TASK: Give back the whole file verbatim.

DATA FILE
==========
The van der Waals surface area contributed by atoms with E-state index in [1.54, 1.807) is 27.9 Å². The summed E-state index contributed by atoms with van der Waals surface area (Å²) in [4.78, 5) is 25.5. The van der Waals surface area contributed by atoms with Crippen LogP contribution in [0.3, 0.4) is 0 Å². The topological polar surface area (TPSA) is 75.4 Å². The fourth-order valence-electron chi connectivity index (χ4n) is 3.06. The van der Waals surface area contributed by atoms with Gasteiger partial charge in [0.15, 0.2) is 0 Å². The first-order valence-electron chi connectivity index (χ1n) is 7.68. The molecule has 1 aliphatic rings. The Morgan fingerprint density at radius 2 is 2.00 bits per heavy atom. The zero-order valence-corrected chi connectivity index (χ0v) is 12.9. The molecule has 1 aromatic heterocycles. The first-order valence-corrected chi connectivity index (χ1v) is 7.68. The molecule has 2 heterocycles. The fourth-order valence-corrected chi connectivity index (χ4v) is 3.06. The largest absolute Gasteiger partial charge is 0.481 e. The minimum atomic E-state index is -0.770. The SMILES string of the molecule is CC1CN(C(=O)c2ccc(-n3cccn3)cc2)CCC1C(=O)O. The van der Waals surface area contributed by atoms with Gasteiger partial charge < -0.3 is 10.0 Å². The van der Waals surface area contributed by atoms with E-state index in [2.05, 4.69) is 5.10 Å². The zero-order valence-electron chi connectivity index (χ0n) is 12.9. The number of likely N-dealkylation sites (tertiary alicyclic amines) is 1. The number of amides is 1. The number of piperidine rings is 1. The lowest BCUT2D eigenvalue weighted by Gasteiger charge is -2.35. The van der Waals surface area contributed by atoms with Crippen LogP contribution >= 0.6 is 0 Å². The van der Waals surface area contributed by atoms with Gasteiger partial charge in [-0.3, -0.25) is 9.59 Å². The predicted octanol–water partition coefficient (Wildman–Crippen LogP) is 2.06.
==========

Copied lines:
The van der Waals surface area contributed by atoms with E-state index in [1.54, 1.807) is 27.9 Å². The summed E-state index contributed by atoms with van der Waals surface area (Å²) in [4.78, 5) is 25.5. The van der Waals surface area contributed by atoms with Crippen LogP contribution in [0.3, 0.4) is 0 Å². The topological polar surface area (TPSA) is 75.4 Å². The fourth-order valence-electron chi connectivity index (χ4n) is 3.06. The van der Waals surface area contributed by atoms with Gasteiger partial charge in [0.15, 0.2) is 0 Å². The first-order valence-electron chi connectivity index (χ1n) is 7.68. The molecule has 1 aliphatic rings. The Morgan fingerprint density at radius 2 is 2.00 bits per heavy atom. The zero-order valence-corrected chi connectivity index (χ0v) is 12.9. The molecule has 1 aromatic heterocycles. The first-order valence-corrected chi connectivity index (χ1v) is 7.68. The molecule has 2 heterocycles. The fourth-order valence-corrected chi connectivity index (χ4v) is 3.06. The largest absolute Gasteiger partial charge is 0.481 e. The minimum atomic E-state index is -0.770. The SMILES string of the molecule is CC1CN(C(=O)c2ccc(-n3cccn3)cc2)CCC1C(=O)O. The van der Waals surface area contributed by atoms with Gasteiger partial charge < -0.3 is 10.0 Å². The van der Waals surface area contributed by atoms with E-state index in [2.05, 4.69) is 5.10 Å². The zero-order valence-electron chi connectivity index (χ0n) is 12.9. The number of likely N-dealkylation sites (tertiary alicyclic amines) is 1. The number of amides is 1. The number of piperidine rings is 1. The lowest BCUT2D eigenvalue weighted by Gasteiger charge is -2.35. The van der Waals surface area contributed by atoms with Crippen LogP contribution >= 0.6 is 0 Å². The van der Waals surface area contributed by atoms with Gasteiger partial charge in [-0.3, -0.25) is 9.59 Å². The predicted octanol–water partition coefficient (Wildman–Crippen LogP) is 2.06.